Continental Philosophy Review

, Volume 38, Issue 1, pp 71–88

Naturalising deconstruction

Authors

    • Department of PhilosophyThe Open University
Article

DOI: 10.1007/s11007-005-9004-z

Cite this article as:
Roden, D. Cont Philos Rev (2005) 38: 71. doi:10.1007/s11007-005-9004-z

Abstract

Most contemporary readings of Derrida’s work situate it within a transcendental tradition of philosophical enquiry explicitly critical of naturalistic accounts of knowledge and mind. I argue that Derrida provides the naturalist with some of the philosophical resources needed to rebut transcendental critiques of naturalism, in particular the phenomenological critiques which derive from Husserl’s philosophy. I do this by showing: a) that Derrida’s account of temporality as differance undermines phenomenological accounts of the meaning of naturalistic theories and assumptions; and b) that it is itself both usable and interpretable within the naturalistic framework of current cognitive science.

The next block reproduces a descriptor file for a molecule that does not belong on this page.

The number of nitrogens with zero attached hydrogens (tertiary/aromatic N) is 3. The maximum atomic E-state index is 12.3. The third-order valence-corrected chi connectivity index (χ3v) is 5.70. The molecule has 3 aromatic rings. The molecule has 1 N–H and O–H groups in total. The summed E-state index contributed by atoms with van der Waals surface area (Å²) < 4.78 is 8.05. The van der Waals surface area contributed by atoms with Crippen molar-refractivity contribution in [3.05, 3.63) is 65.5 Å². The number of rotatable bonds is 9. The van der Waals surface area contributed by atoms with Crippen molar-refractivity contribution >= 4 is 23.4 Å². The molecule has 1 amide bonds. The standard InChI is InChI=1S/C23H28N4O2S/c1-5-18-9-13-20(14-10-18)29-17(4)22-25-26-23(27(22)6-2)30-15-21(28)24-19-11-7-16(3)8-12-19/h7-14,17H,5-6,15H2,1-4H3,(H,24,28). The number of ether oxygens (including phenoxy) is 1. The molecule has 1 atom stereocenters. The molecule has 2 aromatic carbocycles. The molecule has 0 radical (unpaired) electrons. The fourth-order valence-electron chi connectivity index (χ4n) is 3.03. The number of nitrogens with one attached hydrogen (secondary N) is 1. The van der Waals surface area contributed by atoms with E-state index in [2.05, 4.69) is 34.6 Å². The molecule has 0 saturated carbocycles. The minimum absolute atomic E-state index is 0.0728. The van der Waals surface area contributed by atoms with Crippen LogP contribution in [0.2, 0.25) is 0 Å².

Copyright information

© Springer Science + Business Media, Inc. 2005